TWELVE months ago Willow Grove Kindergarten was struggling to fundraise thousands of dollars to keep its door open.
On Tuesday the kindergarten committee breathed a sigh of relief after the State Government announced positive changes to rural kindergarten funding.
From January next year, all Victorian kindergartens will receive baseline funding for the equivalent of 18 children, regardless of enrolment numbers.
The news was welcomed by the kinder committee in Willow Grove, where enrolments fluctuate year after year in the township of about 300 people.
Currently Victoria kindergarten services are two-thirds funded by the State Government, and the remaining third funded through parent fees and fundraising.
The Federal Government also contributes a small amount of funds.
Past Willow Grove Kindergarten Committee president Kate Mether previously told The Express this could leave kindergartens with a funding shortage, depending on enrolment numbers.
She said the kindergarten last year had to raise a $10,000 funding deficit to stay open after attracting just 12 enrolments in its four year-old class.
It was not because of a lack of interest that numbers diminished, but a reduction of kinder aged students in the town, according to Kate.
Desperate for change Kate and her sister, current committee president Leah, launched a public campaign and were thrilled to receive the funding.
“The two of us made a decision last year to start and run a vocal campaign to raise awareness of the mis-match between government funding and rural kinder operational costs, which left parents having to fundraise large deficits just to cover basics like utility bills,” Leah said.
The sisters met with local politicians and sent letters and contacted local media demanding a shift in the funding model.
The pair pushed their case further with a phone call to Premier Daniel Andrews on talkback radio.
“Our aim was to bring about change to the rural kinder funding model and we campaigned tirelessly,” Leah said.
“While all the politicians we met agreed with us that the system was broken and needed fixing, our response to them was always ‘that’s nice, but what are you going to do about it?'”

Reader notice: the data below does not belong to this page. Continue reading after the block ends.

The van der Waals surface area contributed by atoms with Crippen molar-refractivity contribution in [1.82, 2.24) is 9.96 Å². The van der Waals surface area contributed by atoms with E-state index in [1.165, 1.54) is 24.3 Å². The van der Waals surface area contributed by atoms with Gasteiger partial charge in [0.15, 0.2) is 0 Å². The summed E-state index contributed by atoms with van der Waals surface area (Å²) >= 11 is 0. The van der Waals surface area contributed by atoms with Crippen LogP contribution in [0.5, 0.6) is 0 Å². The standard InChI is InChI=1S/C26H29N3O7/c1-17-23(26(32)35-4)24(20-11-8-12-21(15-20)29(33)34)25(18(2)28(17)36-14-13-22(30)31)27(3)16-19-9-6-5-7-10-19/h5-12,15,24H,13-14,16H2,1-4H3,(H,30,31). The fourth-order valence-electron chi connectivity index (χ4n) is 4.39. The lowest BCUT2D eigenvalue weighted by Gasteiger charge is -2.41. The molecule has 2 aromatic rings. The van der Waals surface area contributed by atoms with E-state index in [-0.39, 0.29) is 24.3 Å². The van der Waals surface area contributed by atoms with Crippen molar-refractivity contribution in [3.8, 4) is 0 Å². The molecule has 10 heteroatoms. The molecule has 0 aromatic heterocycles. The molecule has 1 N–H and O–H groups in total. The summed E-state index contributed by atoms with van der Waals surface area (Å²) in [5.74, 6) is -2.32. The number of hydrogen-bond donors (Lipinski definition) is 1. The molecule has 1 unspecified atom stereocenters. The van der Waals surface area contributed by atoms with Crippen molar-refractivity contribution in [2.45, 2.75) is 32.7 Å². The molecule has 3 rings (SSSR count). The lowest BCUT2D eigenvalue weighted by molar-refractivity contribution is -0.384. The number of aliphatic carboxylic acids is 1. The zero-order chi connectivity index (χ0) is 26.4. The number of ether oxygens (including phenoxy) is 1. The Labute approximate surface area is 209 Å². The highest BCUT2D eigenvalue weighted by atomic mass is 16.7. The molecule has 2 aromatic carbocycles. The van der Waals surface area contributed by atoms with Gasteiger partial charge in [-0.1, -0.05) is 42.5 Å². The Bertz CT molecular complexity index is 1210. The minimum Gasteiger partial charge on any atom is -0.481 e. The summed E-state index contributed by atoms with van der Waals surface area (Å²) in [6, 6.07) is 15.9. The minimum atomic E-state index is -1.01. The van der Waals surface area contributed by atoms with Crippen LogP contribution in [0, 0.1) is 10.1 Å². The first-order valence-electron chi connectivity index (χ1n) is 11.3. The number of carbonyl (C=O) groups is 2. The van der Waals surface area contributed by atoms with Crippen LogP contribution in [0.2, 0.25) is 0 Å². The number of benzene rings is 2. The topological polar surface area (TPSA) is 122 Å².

Kicking up a storm, the pair would not quit until someone listened.
“I was going to keep banging on about it until something happened and now something has happened,” Leah said.
She said the new baseline funding model meant the committee could plan and budget for the future, regardless of enrolment fluctuations.
“It also means some of the pressure is off the hard-working kinder parents who fundraise tirelessly every year,” Leah said.
With kindergarten committee members changing annually, the funding announcement would also reduce strain on new committees coming into a budget deficit.
“As a committee it’s a lot nicer to come in and not have to make up a funding shortage,” Leah said.
“This is big news and I couldn’t be more proud of all the work Kate and I put into this campaign last year, as well as parents from other local rural kinders such as Erica.
“Words do have power.”
Families and Children Minister Jenny Mikakos said the State Government was investing $4.4 million over four years to give certainty to small kindergartens in rural communities.
She said kindergartens performed a crucial service in supporting their local communities, yet their future was often uncertain in the face of fluctuating enrolments from year to year.
“In the ‘education state’ no child should miss out on quality kindergarten just because they live outside a metropolitan area,” Ms Mikakos said.
“This support will help kindergartens in rural areas keep their services strong.”